Skip to Content

A Cure for Urban GPS: a 3-D Antenna

GPS readings in cities and indoors can be terrible. One startup has found a novel solution.
October 9, 2013

A new antenna design being tested by the U.S. Air Force could make GPS significantly more reliable and able to function in dense urban areas where GPS accuracy is weak. It might even allow the technology to work indoors in some cases.

better gps antennae
Round receiver: This soccer-ball-size antenna can allow more accurate GPS readings by distinguishing signals that have come directly from a positioning satellite from those that have bounced off buildings.

Good GPS readings are hard to get in cities because of the multipath phenomenon: signals from positioning satellites bounce off buildings and other structures. That confuses GPS receivers, which calculate their location by knowing exactly how long it took for signals to arrive from satellites overhead.

A signal that has bounced takes longer to arrive than it would if it had traveled directly, muddying a receiver’s math and sending location readings off by tens or hundreds of meters. Smartphones and in-car GPS units often have to work out their true location by analyzing maps and by getting a series of readings over time.

The Air Force Institute of Technology is now trying to tackle that problem with an antenna able to recognize and ignore multipath GPS signals. The project builds on a design invented by Locata, a company based in Canberra, Australia. The institute is testing the company’s soccer-ball-sized proof-of-concept prototype, and plans to adapt it into versions that could conform with the frame of a Humvee or aircraft, or be built into helmets.

As the U.S. military tries to automate aircraft and other vehicles, it must rely on GPS to know where they are. Nunzio Gambale, cofounder and CEO of Locata, says that what the Air Force develops stands a good chance of trickling down to civilians, since most GPS technology in smartphones and navigational aids originated with the military.

“The requirements of the military are now converging with the requirements of Apple and Google,” he says. “Everyone wants to use these location tracking-devices indoors and in urban areas where people say GPS will never work.”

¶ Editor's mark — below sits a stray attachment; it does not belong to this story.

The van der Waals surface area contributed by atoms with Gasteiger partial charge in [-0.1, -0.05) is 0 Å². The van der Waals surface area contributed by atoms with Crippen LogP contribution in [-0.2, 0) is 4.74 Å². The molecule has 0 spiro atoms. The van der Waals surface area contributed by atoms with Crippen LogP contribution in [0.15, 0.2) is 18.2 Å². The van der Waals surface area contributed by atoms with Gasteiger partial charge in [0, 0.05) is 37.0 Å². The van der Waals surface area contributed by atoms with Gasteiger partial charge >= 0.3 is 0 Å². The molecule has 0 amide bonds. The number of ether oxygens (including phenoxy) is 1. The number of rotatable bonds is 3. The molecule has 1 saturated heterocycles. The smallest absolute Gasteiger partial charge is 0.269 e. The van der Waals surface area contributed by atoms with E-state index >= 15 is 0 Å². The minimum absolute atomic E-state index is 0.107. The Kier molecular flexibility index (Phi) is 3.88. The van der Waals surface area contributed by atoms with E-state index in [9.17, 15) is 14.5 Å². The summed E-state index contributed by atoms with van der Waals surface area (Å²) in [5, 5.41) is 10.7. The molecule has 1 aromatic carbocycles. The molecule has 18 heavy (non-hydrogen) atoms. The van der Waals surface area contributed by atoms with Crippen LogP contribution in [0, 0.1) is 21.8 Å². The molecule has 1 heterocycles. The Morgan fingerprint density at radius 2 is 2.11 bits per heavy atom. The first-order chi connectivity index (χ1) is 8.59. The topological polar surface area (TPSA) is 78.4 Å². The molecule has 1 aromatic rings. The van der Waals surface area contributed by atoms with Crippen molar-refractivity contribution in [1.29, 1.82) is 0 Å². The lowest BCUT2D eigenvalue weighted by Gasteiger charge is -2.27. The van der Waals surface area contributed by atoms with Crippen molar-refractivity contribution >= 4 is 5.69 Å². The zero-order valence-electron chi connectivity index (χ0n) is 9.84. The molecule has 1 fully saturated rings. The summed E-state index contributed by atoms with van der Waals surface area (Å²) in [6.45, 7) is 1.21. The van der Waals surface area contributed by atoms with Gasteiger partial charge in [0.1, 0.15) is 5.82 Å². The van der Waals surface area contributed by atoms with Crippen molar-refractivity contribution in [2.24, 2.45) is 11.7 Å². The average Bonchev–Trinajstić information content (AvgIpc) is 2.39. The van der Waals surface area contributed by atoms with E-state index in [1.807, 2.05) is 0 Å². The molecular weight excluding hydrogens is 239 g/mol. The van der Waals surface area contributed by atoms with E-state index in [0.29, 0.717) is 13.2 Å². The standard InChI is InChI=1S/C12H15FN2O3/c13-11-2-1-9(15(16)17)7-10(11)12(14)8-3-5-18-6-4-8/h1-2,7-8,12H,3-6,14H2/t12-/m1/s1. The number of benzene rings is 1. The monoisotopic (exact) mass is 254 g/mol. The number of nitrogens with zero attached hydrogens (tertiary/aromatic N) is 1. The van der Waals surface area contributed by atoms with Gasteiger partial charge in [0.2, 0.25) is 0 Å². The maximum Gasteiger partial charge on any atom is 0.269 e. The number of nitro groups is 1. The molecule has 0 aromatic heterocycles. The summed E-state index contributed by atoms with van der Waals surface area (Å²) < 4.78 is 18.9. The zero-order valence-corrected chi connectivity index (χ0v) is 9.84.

Locata’s antenna has many different elements that can be activated individually. In the current prototype there are 80 such elements positioned around a sphere. Switching on each element individually for about one millisecond makes it possible for a receiver to sense not only the strength but also the direction of incoming signals, by comparing what is detected by the elements on different parts of the antenna.

That makes it possible to ignore GPS signals that have bounced in favor of pure ones coming directly from a satellite. “It’s like the blinders coming off,” says Gambale. He believes that in some circumstances the new antenna design could even allow GPS readings indoors, where multipath effects are extremely strong and the signals from positioning satellites are extremely weak.

Constructing antennas from multiple elements isn’t a new idea. But such designs traditionally had each element controlled by its own radio, causing different elements to interact with one another in ways that required complex additional processing to clean up. In Locata’s design, all elements connect to a single radio. The sequence of signals it produces from different antenna elements can be processed relatively easily.

Todd Humphreys, a professor at the University of Texas geopositioning lab, says that Locata’s design shows promise because it can be so much cheaper than previous attempts to address the multipath problem. However, he cautions that this approach to antenna design requires a large receiver, so for now it will be practical only in military applications.

Locata is leaving it up to the Air Force to work out how practical the 3-D antenna can be. Gambale says his company is instead focused on using the technology to improve a competing technology to GPS: a system of ground-based location beacons that allows location readings to within centimeters (see “Ultra-Fine Location Fixes”). Last year the U.S. Air Force commissioned a Locata system for the White Sands Missile Range in New Mexico. Locata is also working to sell systems to companies that operate mines and warehouses.

Keep Reading

Most Popular

A Roomba recorded a woman on the toilet. How did screenshots end up on Facebook?

Robot vacuum companies say your images are safe, but a sprawling global supply chain for data from our devices creates risk.

A startup says it’s begun releasing particles into the atmosphere, in an effort to tweak the climate

Make Sunsets is already attempting to earn revenue for geoengineering, a move likely to provoke widespread criticism.

10 Breakthrough Technologies 2023

Every year, we pick the 10 technologies that matter the most right now. We look for advances that will have a big impact on our lives and break down why they matter.

These exclusive satellite images show that Saudi Arabia’s sci-fi megacity is well underway

Weirdly, any recent work on The Line doesn’t show up on Google Maps. But we got the images anyway.

Stay connected

Illustration by Rose Wong

Get the latest updates from
MIT Technology Review

Discover special offers, top stories, upcoming events, and more.

Thank you for submitting your email!

Explore more newsletters

It looks like something went wrong.

We’re having trouble saving your preferences. Try refreshing this page and updating them one more time. If you continue to get this message, reach out to us at with a list of newsletters you’d like to receive.